If you are following our pregnancy programs, we take care of all the diastasis recti modifications and exercises for you!
Diastasis Recti occurs in 33-60% of pregnant women. You are more prone to this abdominal gap if you have a weaker abdominal wall, if you are carrying a large baby, if you are carrying more than one baby, if you have a narrow pelvis, if you have more than one child, if had them close together, or if you’re over 35 when you get pregnant. After that long list of predisposing factors, you can see why 33-60% of mamas have diastasis recti during the second half of pregnancy. That said our bodies are made to bear children and are also resilient in getting back to their prior self.
Around 40% of mom still have this condition 6 months postpartum, and Moms Into Fitness will take care of you in our postnatal program.
This abdominal separation occurs when the tissue between the right and left recti is distanced more than 2 finger widths. You can’t change the pressure on your abdominal wall – you’re pregnant! But there are a few things you can change: posture, functional moving in daily activity, strength in the transverse abdominis and pelvic floor and not doing exercises that can make it worse.
Diastasis Recti (DR) is a very common condition that commonly occurs during pregnancy and can extend into the post-partum period and affect women and men in varying stages of life. There has been a recent upswing in research regarding the prevalence, risk factors and best treatment practice for DR. DR has a significant impact on the structural integrity of the abdominal wall and can lead to issues with back/pelvic pain, poor posture, incontinence, pain with intercourse and an overall decrease in satisfaction with body image.
Specific abdominal exercises, regardless of whether they are started before, during or after pregnancy have been shown to decrease the risk, severity and improve the overall reduction of DR. You can successfully retrain your abdominal muscles, address posture and prevent/correct compensatory strategies with our pregnancy program, specifically the Pregnancy Core Foundation workout.
Diastasis recti commonly occurs above the belly button, although it can occur below the belly button as well. There is a self test in our Pregnancy Core Tutorial. *This test is not as accurate after the first trimester of pregnancy due to extra fluid, baby, uterus expanding upwards, etc. The best way to know if you are working with this abdominal separation is by discussing it with your doctor! Usually a "doming" occurs as you sit up or perform a plank position.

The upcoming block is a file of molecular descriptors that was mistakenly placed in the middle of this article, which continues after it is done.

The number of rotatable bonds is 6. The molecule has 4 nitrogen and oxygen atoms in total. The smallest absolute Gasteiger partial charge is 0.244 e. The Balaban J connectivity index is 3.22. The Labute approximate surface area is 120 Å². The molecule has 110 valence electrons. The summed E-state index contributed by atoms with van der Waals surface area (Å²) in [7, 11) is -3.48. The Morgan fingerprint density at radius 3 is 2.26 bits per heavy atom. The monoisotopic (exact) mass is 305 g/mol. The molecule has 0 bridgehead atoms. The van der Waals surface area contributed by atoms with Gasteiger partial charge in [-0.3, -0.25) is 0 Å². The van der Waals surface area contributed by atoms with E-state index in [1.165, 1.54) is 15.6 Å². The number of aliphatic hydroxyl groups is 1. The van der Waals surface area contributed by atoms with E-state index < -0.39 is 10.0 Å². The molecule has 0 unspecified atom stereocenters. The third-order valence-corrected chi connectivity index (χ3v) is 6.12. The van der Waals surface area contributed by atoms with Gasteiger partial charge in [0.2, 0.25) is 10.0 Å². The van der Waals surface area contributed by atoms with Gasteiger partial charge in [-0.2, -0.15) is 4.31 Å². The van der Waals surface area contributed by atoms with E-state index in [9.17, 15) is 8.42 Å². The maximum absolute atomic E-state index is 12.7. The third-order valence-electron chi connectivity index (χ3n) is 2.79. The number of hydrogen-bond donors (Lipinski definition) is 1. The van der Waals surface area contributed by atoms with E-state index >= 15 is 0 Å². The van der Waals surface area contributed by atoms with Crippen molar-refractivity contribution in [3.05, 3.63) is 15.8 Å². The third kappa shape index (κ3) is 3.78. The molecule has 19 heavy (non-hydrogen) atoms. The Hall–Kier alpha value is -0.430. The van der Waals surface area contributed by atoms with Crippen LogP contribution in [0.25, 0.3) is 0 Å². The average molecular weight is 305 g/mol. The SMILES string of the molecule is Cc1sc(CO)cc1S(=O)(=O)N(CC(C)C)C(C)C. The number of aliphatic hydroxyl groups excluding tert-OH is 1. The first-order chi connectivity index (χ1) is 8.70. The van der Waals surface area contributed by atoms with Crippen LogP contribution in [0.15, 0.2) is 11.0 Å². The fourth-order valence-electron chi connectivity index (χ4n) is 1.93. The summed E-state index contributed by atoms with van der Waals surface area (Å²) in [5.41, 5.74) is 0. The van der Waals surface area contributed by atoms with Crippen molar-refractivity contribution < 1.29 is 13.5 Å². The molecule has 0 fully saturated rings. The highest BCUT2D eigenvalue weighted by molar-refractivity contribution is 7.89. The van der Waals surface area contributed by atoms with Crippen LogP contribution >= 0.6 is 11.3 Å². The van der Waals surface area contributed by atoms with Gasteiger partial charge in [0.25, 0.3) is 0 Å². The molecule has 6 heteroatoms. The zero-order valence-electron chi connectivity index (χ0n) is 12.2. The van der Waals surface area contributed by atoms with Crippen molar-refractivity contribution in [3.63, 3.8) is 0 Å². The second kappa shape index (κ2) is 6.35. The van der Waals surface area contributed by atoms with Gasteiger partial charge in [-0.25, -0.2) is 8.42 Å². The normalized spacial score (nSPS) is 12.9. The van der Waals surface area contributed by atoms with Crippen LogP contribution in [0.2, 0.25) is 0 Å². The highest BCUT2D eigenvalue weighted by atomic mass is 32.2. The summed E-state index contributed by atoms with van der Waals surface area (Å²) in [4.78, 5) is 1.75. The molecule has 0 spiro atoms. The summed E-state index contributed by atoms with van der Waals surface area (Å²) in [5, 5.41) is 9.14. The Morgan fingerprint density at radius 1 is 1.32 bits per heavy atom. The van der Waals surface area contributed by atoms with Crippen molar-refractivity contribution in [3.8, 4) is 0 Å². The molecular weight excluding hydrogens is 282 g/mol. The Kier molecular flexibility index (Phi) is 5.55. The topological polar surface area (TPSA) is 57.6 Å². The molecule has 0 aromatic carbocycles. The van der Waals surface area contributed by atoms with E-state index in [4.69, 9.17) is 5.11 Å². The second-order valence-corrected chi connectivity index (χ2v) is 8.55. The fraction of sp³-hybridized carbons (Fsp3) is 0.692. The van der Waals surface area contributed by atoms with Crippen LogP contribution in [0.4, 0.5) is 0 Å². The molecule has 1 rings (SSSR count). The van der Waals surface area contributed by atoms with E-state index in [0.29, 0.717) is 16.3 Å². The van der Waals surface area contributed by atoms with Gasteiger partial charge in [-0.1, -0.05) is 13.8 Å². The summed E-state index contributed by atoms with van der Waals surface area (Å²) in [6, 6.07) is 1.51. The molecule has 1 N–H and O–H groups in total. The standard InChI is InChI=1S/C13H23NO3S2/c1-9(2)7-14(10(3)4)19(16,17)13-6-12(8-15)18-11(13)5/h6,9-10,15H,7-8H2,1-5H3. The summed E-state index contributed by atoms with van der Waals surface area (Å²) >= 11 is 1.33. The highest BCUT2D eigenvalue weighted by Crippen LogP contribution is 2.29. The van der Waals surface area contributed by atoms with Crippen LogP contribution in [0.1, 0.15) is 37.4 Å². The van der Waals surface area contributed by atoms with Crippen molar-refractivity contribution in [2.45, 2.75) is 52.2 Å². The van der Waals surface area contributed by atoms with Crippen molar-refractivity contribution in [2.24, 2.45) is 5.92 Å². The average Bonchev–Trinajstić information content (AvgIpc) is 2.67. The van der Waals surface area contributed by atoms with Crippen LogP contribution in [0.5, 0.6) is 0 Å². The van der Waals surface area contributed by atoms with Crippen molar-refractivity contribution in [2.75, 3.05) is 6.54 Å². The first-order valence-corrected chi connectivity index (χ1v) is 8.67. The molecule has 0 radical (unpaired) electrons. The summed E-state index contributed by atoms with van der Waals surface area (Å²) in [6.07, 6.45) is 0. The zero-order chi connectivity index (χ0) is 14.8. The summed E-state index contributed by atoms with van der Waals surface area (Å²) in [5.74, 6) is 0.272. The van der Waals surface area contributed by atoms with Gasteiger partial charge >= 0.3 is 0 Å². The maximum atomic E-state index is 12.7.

Tip #1 Correct your posture
It sounds simple, but years of habit can take a bit to correct. In fact some studies show it takes thousands of repetitions to correct bad habits.
From a standing position, stack your rib cage over your pelvis and keep your pelvis stacked neutrally over your feet. Or as I like to call it “close your ribs”. Don’t stand with a swayback and open rib cage. This exacerbates the issue. The smallest of changes – closing the ribs and stacking the pelvis over the feet – takes pressure off the linea alba (where the recti separation occurs).
Tip #2 Stretching and strengthening
It kind of goes without saying, but if we take care of our body it will more than likely take care of us. Daily exercise is essential. And that doesn’t mean a solid 40 minute exercise routine everyday, it can mean moving 20 minutes a day.
Tip #3 Intermittently activate your TA
Build your Transverse Abdominis (TA) activation into daily activities. Anytime you bend, lift, twist, etc. think about tightening your TA. This will reduce the strain on the linea alba where the separation occurs. It will also reduce pelvic pain and back pain!
When rising from bed or the floor, roll over and do a side sit up (instead of sitting up straining the belly muscles).
If this is your second or third pregnancy, you are at risk of worsening your DR when you pick up your child. Tighten the TA every time you go to pick up your child. And note...when you hold your newborn, always tighten the TA when nursing and rocking to sleep:)
As your belly expands, it may seem counterintuitive to work on strengthening the muscles around the area that increases in size as a natural part of pregnancy. But not working these muscles for 9 months leads to weak core muscles.
The transverse abdominis supports your baby during pregnancy. The fibers act just like a corset, pulling the core in from all angles (front and back). They are the most important of the muscle groups of the abdomen. The pelvic floor and TA keep your belly from dropping to your toes. The TA and PF, together with the uterus, work to push your baby out during delivery. Having those muscles be as strong and flexible as possible during labor while greatly ease your baby’s entry into the world and you’ll be grateful for that.
Tip #4 Exercises you shouldn't do
If you are following our prenatal workouts you will find your workouts are modified already!
There is no universal list of don’ts in the diastasis recti world. But because it is usually the the intra-abdominal pressure that causes the recti muscles to have a bigger gap between them, our direction is to stay away from applying extra intra-abdominal pressure.
Generally you should refrain from twisting and spinal flexion (crunches). We also recommend you don’t do too many planks, push ups, quadruped positions. If you have the core body awareness and have been training your transverse abdominis for a while, you should be okay performing planks and pushups!
Any time you rise from the ground, make sure you perform the side sit-up as recommended in our Pregnancy Core Tutorial video.